Unlike the MNLF, which based its territorial demands on history, the MILF tried to expand the appeal of Moro nationalism to justify a larger autonomous region. This was the rationale for changing the name to the Bangsamoro Juridical Entity. The 2008 memorandum defined the “Bangsamoro” as Moros, indigenous peoples, and spouses and descendants of both, thus including some Christians as well. This definition of Bangsamoro identity was contested, both by Moros who identified more strongly with their smaller ethno-linguistic group, and especially by indigenous peoples who perceived the memorandum as a land grab by the MILF.32 Christians in areas earmarked for future expansion similarly mistrusted the MILF.

The memorandum had scant information on governance, but the most detailed provision said the relationship between the central government and the Bangsamoro Juridical Entity would be “associative characterized by shared authority and responsibility . . . based on executive, legislative, judicial and administrative institutions with defined powers and functions in the comprehensive compact.”33 The MILF and the Philippine government were to negotiate the comprehensive compact next, but the language on governance was loose enough to alarm Philippine nationalists.

The memorandum quickly proved unworkable. Christian politicians from Mindanao petitioned the Supreme Court to intervene. Clashes broke out between MILF forces, (p.209) Christian militias, and the military. In Manila, Arroyo’s opponents believed she was trying to use the peace process as a Trojan horse to change the Constitution, which limits the president to a single six-year term.34 The memorandum seemingly hinted at constitutional change where it guaranteed automatic “amendments to the existing legal framework.”35 By early September, the Arroyo government announced it would not sign the memorandum in any form.36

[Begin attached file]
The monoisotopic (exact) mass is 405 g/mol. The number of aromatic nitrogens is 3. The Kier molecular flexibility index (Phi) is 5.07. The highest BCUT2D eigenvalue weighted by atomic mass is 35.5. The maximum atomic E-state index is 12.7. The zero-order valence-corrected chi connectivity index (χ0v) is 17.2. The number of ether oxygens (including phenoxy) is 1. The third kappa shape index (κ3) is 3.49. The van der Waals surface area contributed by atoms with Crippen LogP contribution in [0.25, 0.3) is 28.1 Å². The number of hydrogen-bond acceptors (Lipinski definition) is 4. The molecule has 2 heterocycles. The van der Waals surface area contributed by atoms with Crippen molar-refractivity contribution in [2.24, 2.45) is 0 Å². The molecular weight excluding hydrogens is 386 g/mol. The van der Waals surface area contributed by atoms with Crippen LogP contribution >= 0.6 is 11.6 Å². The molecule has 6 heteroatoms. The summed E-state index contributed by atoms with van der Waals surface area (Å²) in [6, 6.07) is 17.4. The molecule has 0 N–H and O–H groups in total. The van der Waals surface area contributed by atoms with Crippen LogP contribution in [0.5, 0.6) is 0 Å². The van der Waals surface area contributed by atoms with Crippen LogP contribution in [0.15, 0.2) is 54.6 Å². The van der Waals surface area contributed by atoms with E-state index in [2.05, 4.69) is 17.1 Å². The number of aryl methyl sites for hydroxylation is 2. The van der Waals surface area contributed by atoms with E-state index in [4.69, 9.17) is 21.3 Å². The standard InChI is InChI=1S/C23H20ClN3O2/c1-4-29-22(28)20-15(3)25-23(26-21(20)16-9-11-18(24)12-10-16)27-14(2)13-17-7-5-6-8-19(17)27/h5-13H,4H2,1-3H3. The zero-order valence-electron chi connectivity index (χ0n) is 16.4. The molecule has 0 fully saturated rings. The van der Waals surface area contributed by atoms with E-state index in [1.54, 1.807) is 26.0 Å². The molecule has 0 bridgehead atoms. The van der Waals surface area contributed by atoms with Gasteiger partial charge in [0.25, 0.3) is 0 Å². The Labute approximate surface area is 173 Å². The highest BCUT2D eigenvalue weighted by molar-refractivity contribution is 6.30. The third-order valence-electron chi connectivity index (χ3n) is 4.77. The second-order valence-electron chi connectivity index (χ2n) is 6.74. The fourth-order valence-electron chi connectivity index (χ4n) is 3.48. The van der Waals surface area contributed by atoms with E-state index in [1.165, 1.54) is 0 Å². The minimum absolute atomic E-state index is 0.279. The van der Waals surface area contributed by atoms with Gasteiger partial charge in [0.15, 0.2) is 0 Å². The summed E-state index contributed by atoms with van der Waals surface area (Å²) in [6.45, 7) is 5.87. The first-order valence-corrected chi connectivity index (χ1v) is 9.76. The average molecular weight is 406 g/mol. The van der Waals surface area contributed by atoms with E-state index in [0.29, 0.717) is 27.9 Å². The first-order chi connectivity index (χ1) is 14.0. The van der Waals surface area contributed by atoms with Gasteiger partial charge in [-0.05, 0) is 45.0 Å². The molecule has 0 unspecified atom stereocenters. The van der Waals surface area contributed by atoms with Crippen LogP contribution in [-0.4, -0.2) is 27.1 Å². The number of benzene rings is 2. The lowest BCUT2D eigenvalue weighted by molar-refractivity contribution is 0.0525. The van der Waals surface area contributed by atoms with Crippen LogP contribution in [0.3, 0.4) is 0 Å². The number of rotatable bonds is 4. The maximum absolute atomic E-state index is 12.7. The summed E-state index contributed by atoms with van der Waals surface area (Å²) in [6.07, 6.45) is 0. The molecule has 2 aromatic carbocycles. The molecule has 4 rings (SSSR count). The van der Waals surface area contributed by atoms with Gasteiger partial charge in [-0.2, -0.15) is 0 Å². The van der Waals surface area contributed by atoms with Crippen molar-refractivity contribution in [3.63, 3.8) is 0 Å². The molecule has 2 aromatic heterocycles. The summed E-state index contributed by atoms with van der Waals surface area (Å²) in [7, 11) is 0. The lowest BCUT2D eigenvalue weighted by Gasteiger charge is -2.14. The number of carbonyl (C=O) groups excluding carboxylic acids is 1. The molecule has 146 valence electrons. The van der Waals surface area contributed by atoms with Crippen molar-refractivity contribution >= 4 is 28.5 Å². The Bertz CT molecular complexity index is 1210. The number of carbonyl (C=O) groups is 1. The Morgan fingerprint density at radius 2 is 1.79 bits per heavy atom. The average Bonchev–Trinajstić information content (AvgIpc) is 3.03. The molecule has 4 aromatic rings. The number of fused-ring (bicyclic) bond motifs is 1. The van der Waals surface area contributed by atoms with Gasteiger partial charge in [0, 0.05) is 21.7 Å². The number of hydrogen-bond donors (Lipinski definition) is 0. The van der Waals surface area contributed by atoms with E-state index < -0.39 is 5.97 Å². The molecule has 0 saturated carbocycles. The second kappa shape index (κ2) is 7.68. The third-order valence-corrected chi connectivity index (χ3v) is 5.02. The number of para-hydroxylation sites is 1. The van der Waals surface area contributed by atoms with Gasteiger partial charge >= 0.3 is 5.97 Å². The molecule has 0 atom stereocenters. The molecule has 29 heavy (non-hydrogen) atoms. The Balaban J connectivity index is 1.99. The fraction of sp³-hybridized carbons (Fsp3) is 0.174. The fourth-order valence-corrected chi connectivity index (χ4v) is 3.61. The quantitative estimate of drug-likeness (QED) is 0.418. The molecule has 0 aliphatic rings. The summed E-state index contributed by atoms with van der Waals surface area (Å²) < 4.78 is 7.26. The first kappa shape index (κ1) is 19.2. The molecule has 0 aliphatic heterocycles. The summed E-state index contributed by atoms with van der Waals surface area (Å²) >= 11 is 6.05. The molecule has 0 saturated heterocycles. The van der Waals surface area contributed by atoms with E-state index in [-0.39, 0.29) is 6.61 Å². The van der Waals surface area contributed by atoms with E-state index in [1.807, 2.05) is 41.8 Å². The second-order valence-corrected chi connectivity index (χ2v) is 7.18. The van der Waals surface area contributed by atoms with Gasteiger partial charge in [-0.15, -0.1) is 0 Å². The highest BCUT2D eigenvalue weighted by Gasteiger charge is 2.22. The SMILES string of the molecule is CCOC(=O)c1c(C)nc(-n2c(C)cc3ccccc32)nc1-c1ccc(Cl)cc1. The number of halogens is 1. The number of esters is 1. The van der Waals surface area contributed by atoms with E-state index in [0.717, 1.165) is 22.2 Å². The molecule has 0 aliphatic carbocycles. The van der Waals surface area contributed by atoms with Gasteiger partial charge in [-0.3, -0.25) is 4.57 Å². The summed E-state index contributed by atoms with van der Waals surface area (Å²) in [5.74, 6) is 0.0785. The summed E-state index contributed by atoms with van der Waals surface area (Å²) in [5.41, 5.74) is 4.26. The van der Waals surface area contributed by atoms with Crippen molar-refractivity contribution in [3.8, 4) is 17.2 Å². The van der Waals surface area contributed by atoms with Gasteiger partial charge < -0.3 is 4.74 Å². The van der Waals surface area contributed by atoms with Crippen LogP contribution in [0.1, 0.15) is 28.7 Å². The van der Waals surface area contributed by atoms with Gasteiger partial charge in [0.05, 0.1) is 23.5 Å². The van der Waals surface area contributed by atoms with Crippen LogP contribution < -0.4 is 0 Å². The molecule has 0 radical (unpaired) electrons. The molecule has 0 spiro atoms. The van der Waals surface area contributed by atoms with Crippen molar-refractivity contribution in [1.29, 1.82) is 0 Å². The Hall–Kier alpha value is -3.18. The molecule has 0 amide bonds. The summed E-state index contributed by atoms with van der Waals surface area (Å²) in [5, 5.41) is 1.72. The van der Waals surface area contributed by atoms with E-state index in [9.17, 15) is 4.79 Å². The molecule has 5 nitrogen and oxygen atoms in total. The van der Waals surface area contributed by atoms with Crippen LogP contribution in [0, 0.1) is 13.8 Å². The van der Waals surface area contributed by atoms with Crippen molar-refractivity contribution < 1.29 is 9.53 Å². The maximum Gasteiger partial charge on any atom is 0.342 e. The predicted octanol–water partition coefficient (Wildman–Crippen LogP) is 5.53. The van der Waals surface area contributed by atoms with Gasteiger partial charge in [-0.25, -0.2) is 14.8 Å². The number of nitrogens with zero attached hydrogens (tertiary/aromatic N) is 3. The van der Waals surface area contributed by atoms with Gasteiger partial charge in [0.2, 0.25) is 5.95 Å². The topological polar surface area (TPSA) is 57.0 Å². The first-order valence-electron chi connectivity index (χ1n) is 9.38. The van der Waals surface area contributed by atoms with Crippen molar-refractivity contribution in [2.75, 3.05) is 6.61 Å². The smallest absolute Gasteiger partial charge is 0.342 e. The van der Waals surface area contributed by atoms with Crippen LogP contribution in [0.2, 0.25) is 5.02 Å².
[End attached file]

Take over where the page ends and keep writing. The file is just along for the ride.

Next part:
Most damaging of all was the Supreme Court ruling in October.37 It concluded that the Bangsamoro Juridical Entity would create “a state in all but name.” The ruling objected strongly to the idea of an “associative relationship” with Manila because this would be fundamentally different from that of ARMM. The justices also concluded that President Arroyo exceeded her authority in guaranteeing the MILF changes to the “legal framework,” which the court interpreted to mean the Constitution. The power to amend the 1987 Constitution resides in Congress, a constitutional convention or the Filipino people through a referendum.38 The president could only recommend but not promise changes to the Constitution. In short, the memorandum of agreement on ancestral domain was unconstitutional.

2008 was a major setback for the peace process. The MILF concluded that constitutional change was imperative; the government could not meet its demands otherwise. Yet future presidents were likely to be even more hesitant to broach the issue after the Supreme Court had clarified the limits of executive authority. The chance of a deal with the MILF looked increasingly remote.

The Period of Constitutional Engagement

The “constitutional moment” for resolving the Mindanao question began in mid-2010 when Benigno Aquino III, the son of Corazon Aquino, became president. The Philippine government and the MILF signed the framework agreement in October 2012 and the comprehensive agreement in March 2014.39 These agreements laid out a vision of a larger, more powerful autonomous region called “the Bangsamoro.” Remarkably, both substantively and procedurally, they appeared compatible with the Constitution. The MILF made significant concessions to secure the deal, believing that President Aquino would be able and willing to implement the agreements in full, unlike his predecessors.

The peace agreements were a clear improvement over the existing autonomous region in terms of territory and powers. The core territory of the Bangsamoro would be all five provinces currently in ARMM; the six municipalities in Lanao del Norte (p.210) and thirty-nine barangay in another neighboring province in central Mindanao, North Cotabato, that had voted yes in the 2001 plebiscite; and Cotabato City (in Maguindanao) and Isabela City (on Basilan). This was in fact larger than the core territory proposed in 2008. But unlike the failed memorandum, the new agreements avoided naming specific areas beyond the core territory that might join the Bangsamoro; instead, they allowed for “additional contiguous areas” to join the core territory if there was sufficient popular support.40